2017 Membership Marketing Benchmarking Report


The 2017 Membership Marketing Benchmarking Report is now available as a downloadable PDF. Here are some of the highlights of this year’s research.
Once again, many more associations are reporting an increase in their membership compared to those siting a membership decline.  Individual membership organizations (IMO’s) led the way with 48% sharing that membership had an increase over the past year.
In fact, many associations report substantial growth rates.  Of those organizations that showed increases in overall membership, one-quarter report increases of 6% to 10%, while 19% report increases in membership over the past year of more than 10%.

Similarly, associations are maintaining membership growth over the longer term.  Again this year, 50% of associations report that their membership over the past five years has increased.  And if we look back over the historical trend from our very first benchmarking report, associations have consistently reported an ongoing five year trend of increasing membership counts.

These outcomes challenge the narrative put forth by some that membership as a product and professional and trade associations as a category are in decline.

In addition the increases reported in total membership counts, the 2017 Membership Marketing Benchmarking Report also highlights continuing strong data on other key membership statistics.

Similar to 2016, 68% of associations’ report renewal rates of 80% or higher. The median membership renewal rate is 84% overall. Trade associations have a higher median renewal rate (89%) compared to IMOs (80%) and combination associations (82%).

Renewal rates from our benchmarking research have remained remarkably stable of the years meaning the engine for membership growth continues to be new member acquisition. This does not in any way say that maintaining a high renewal rate is not important, but it does show that growth depends on continued new member acquisition.

And strong membership acquisition results have continued for associations.  Over the past year, 45% of associations report increases in their new member acquisitions, with IMOs showing the most growth (47% vs. 45% for trade associations and 43% for combination associations).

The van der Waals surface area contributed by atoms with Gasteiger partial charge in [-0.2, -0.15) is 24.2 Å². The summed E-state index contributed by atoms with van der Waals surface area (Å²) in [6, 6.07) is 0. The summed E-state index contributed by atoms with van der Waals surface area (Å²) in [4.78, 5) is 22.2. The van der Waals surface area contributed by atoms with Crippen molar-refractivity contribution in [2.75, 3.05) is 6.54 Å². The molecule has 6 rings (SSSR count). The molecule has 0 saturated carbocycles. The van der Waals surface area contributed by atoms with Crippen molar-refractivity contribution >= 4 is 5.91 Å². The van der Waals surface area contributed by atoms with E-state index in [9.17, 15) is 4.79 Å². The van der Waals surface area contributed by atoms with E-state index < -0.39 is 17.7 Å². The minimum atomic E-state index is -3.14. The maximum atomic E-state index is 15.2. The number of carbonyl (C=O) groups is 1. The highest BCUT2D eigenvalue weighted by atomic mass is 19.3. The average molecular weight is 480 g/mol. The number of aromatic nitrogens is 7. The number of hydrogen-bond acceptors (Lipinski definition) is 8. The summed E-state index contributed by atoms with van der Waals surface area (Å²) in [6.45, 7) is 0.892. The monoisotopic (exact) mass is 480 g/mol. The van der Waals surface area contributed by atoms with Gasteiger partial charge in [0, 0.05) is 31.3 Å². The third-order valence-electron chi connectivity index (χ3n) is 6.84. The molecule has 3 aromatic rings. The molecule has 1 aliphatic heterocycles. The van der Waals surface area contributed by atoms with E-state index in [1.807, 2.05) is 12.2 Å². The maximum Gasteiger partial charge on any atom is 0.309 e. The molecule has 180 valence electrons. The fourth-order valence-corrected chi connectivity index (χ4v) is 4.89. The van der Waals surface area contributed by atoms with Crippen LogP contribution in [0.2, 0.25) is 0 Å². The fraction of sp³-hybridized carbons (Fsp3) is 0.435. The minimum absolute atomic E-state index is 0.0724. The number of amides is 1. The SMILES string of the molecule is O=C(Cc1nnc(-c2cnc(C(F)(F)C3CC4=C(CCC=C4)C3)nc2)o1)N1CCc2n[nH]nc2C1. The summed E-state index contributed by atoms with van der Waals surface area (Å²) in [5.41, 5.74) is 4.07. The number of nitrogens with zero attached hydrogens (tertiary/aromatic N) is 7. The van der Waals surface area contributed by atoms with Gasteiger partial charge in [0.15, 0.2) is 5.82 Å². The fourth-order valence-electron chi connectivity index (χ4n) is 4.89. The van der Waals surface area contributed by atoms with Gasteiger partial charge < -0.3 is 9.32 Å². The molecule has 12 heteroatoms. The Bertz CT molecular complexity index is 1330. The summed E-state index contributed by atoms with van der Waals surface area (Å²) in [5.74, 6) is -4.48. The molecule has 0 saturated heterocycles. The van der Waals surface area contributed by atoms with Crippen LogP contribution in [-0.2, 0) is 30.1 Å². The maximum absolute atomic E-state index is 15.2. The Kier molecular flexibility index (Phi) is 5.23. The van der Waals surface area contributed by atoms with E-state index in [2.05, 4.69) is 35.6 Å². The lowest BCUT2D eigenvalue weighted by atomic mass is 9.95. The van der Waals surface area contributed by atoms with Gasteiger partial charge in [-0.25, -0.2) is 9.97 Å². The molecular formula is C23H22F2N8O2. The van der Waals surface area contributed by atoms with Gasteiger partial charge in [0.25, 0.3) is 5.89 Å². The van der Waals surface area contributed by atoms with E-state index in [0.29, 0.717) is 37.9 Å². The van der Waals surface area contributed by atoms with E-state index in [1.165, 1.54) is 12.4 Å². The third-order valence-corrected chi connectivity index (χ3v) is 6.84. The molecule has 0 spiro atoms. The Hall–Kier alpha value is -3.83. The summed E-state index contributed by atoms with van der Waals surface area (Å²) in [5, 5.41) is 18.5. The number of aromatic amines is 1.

However, all of this positive data does not mean that associations are not facing significant challenges.

Respondents reported some major external challenges to their association.  For IMOs the cost of membership and competing associations are the top two challenges.  And Combination associations are most likely to struggle with declining member/employer budgets (32%).

For trade organizations, the biggest external challenge is industry consolidation/shrinkage (36%).  One participant shared in the comments section of the research, “Our market is shrinking and certain leaders are averse to opening up our member categories to expand opportunities.”

Internal challenges were also identified in our research.  IMOs are significantly more likely to be challenged in attracting and maintaining younger members (26%), while trade organizations struggle more with proving that their membership provides a tangible ROI (32%). And Combination associations find it more difficult to meet the needs of a diverse membership (27%).

But the good news is that the analysis of this year’s data also highlights signs of vibrancy that is helping to drive membership growth.

For example, it appears that associations – especially those that are experiencing membership growth – are more effectively reaching out to upcoming generations of members.

In fact, associations estimate that about 21% of members are Millennials or Gen Z.  And associations reporting an increase in membership over the past year, the past five years, and an increase in overall renewals are significantly more likely to have a higher percentage of Millennials.

New technology is also helping associations market more broadly and effectively.  Specifically, there has been a rapid adoption of online digital marketing including Facebook paid advertising, search engine ads (pay-per-click), lead generation content marketing (White Papers), and paid banners on other websites.

Many participants highlighted the use of these tools in the comments section of our research noting, for example, “Facebook remarketing has been successful, especially when specifically targeted to a specific audience such as our Young Professionals.”

Finally, another driver building more vibrant memberships has been engaging members with new products and services that deliver what members want when they want it.

In the case of IMO’s for example, when looking at the products and services that are reported as showing stable or decreasing engagement, one finds many of the traditional and long-term association offerings like volunteerism, the purchase or maintenance of insurance, or book or directory purchases.

However, when looking at what is reported as showing increasing engagement and participation, we find activities like participation in the public social network of the association, participation in the private social network, attendance at webinars, or participation in a young professional programs as the fastest growing engagement tools.

In other words, increasing engagement has been driven by change and innovation and not relying on the services of the past.

For 2017, the Membership Marketing Benchmarking Report continues to highlight growth and resilience for membership associations.  But maintaining growth is challenging, taxing, and requires hard work and constant innovation. 
You can review the entire report here.  We hope that you find this year’s report helpful, challenging, and encouraging as you serve the members of your association.